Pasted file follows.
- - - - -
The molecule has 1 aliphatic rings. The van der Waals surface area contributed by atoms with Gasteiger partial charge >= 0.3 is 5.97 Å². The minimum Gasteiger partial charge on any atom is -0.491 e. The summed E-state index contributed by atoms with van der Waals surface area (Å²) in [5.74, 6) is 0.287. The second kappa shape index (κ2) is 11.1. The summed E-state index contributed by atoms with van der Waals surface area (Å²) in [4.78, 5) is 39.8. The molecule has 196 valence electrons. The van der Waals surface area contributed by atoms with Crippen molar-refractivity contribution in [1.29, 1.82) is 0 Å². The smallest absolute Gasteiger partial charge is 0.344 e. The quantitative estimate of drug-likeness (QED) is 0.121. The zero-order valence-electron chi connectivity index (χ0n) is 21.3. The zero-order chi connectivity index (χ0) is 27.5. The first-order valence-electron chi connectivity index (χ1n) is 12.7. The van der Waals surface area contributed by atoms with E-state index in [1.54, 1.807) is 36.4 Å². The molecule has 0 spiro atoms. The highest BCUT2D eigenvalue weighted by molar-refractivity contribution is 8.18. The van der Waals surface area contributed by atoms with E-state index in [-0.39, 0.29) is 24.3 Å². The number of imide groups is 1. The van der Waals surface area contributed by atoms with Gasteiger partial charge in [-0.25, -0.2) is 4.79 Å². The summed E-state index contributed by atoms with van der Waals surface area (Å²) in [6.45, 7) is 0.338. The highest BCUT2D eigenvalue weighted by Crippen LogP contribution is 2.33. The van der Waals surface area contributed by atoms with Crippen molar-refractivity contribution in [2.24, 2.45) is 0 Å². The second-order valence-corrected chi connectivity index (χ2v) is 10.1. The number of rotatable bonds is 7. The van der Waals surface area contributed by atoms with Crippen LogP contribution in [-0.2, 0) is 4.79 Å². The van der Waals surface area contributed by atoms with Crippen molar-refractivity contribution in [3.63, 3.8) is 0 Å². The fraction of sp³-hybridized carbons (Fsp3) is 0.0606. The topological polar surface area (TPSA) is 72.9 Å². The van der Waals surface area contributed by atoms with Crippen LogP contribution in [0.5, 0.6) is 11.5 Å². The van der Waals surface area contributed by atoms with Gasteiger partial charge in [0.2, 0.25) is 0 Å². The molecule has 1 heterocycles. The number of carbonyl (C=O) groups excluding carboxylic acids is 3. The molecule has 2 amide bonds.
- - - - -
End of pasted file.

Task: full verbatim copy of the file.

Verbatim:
The molecule has 1 aliphatic rings. The van der Waals surface area contributed by atoms with Gasteiger partial charge >= 0.3 is 5.97 Å². The minimum Gasteiger partial charge on any atom is -0.491 e. The summed E-state index contributed by atoms with van der Waals surface area (Å²) in [5.74, 6) is 0.287. The second kappa shape index (κ2) is 11.1. The summed E-state index contributed by atoms with van der Waals surface area (Å²) in [4.78, 5) is 39.8. The molecule has 196 valence electrons. The van der Waals surface area contributed by atoms with Crippen molar-refractivity contribution in [1.29, 1.82) is 0 Å². The smallest absolute Gasteiger partial charge is 0.344 e. The quantitative estimate of drug-likeness (QED) is 0.121. The zero-order valence-electron chi connectivity index (χ0n) is 21.3. The zero-order chi connectivity index (χ0) is 27.5. The first-order valence-electron chi connectivity index (χ1n) is 12.7. The van der Waals surface area contributed by atoms with E-state index in [1.54, 1.807) is 36.4 Å². The molecule has 0 spiro atoms. The highest BCUT2D eigenvalue weighted by molar-refractivity contribution is 8.18. The van der Waals surface area contributed by atoms with E-state index in [-0.39, 0.29) is 24.3 Å². The number of imide groups is 1. The van der Waals surface area contributed by atoms with Gasteiger partial charge in [-0.25, -0.2) is 4.79 Å². The summed E-state index contributed by atoms with van der Waals surface area (Å²) in [6.45, 7) is 0.338. The highest BCUT2D eigenvalue weighted by Crippen LogP contribution is 2.33. The van der Waals surface area contributed by atoms with Crippen molar-refractivity contribution in [2.24, 2.45) is 0 Å². The second-order valence-corrected chi connectivity index (χ2v) is 10.1. The number of rotatable bonds is 7. The van der Waals surface area contributed by atoms with Crippen LogP contribution in [-0.2, 0) is 4.79 Å². The van der Waals surface area contributed by atoms with Crippen molar-refractivity contribution in [3.63, 3.8) is 0 Å². The fraction of sp³-hybridized carbons (Fsp3) is 0.0606. The topological polar surface area (TPSA) is 72.9 Å². The van der Waals surface area contributed by atoms with Crippen LogP contribution in [0.5, 0.6) is 11.5 Å². The van der Waals surface area contributed by atoms with Gasteiger partial charge in [0.2, 0.25) is 0 Å². The molecule has 1 heterocycles. The number of carbonyl (C=O) groups excluding carboxylic acids is 3. The molecule has 2 amide bonds.